Webster told George Washington, "our nation is but a name and our confederation a cobweb." He gained Washington's support for his projects because Washington realized that nothing better unites a people than a common tongue. His insights and contribution helped to meld the Colonies into one nation. As Kendall states:
Together, Noah Webster, Jr., the man of words, and George Washington, the man of action, would continue to work to unify America. Recognizing Webster's remarkable knack for getting Americans to think of themselves as American, Washington relied time and time again on his trusted policy advisor.
Kendall describes Webster as having a penchant for demography, collecting data and studying the etymology of words. His obsessive-compulsive behavior was perfectly suited for his magnum opus -- Webster's American Dictionary of the English Language (1828). Those who are seeking legislation, i.e., The English Language Unity Act, 2011, to make English the official language of the U.S. can claim both Webster and Washington as supporters.
Morris was an English émigré and an experienced merchant. He became a partner of Thomas Willing and Co., a famous Philadelphia Trading Company. Although he was originally hesitant to break with England he eventually signed the Declaration of Independence. His international connections lent itself to aiding the financial crisis in his home colony of Pennsylvania and the Continental Government during the Revolution. He became a key player as a member of the Secret Committee which funded the munitions for the Colonies. Later, under the Articles of the Confederation (1781-1782), he was made the Superintendent of Finance. Washington called him "The most powerful man in America."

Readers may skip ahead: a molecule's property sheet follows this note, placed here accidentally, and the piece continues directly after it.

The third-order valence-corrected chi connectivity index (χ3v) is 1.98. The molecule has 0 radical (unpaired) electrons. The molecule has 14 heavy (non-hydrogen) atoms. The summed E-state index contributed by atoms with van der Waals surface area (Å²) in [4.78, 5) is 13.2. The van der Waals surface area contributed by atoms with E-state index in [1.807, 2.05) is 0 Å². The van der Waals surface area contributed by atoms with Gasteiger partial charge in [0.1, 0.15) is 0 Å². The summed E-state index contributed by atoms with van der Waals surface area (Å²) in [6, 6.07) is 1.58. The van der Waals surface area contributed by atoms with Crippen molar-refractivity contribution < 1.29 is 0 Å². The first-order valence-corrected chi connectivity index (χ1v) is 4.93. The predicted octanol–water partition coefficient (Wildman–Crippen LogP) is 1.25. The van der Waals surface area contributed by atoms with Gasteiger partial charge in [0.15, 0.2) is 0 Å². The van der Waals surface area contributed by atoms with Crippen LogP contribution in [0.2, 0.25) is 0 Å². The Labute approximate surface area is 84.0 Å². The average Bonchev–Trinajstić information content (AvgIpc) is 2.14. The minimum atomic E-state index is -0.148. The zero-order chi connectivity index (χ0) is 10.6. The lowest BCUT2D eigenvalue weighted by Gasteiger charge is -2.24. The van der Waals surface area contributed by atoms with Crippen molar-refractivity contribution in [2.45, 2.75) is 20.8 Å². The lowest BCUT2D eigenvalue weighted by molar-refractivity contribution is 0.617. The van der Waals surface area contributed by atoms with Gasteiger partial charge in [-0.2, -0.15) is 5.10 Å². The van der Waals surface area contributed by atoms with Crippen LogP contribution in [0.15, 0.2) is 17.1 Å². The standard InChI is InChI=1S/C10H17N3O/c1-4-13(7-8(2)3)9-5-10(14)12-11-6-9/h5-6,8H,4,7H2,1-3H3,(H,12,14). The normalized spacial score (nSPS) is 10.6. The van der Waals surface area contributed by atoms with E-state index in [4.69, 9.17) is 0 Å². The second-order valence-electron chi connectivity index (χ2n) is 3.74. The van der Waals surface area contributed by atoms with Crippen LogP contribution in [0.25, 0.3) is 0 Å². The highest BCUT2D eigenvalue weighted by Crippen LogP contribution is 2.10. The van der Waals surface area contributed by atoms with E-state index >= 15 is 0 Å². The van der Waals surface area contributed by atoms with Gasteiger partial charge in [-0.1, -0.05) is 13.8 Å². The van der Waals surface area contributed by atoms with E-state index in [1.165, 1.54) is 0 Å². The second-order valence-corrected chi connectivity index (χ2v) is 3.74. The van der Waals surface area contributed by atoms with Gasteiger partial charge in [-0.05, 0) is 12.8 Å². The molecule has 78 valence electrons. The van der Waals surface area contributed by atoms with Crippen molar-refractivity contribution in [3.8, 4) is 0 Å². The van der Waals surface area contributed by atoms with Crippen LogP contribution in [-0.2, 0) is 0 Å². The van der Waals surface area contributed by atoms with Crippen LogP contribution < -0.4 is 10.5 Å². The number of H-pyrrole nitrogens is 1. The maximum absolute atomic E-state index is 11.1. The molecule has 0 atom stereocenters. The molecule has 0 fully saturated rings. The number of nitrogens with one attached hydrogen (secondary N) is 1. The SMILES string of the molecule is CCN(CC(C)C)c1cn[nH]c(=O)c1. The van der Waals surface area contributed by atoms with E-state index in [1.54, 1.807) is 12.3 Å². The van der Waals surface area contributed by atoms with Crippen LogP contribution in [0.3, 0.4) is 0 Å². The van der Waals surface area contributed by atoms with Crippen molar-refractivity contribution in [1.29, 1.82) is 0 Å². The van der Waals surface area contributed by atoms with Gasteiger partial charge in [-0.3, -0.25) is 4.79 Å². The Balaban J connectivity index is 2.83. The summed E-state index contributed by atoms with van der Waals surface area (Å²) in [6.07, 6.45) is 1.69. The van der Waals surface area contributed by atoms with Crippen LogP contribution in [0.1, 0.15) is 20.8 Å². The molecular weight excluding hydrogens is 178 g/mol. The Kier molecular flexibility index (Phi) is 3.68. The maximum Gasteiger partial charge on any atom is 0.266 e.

Morris and Webster are models of the entrepreneurial spirit present at the nation's beginning. Both showed creativity and a willingness to work, as well as to take the risks necessary to succeed. Rappleye states, "To Morris, the primary role government should take in affairs of commerce was to get out of the way." Morris is quoted as saying "I assert boldly that commerce ought to be as free as the air, to place it in the most advantageous state to mankind in general." This stands as an indictment against the present government interventions in our financial system. The Dodd-Frank Act, 2011, for example, expanded government regulation of the market which causes a decline in U.S. competitiveness, innovation, and economic growth.
Morris was a pivotal figure in establishing a Bank of North America (1781). He knew that if the young nation was to flourish then private credit had to be established. Many feared that the banks were only a tool for the rich to grow richer. Because of this, the State of Pennsylvania was on the precipice of revoking its charter. Morris, however, according to Rappleye, "helped turn the tide of popular opinion against state intervention in the market." He says, Morris "opened the door to a new era of commerce, limited state sovereignty, and social mobility."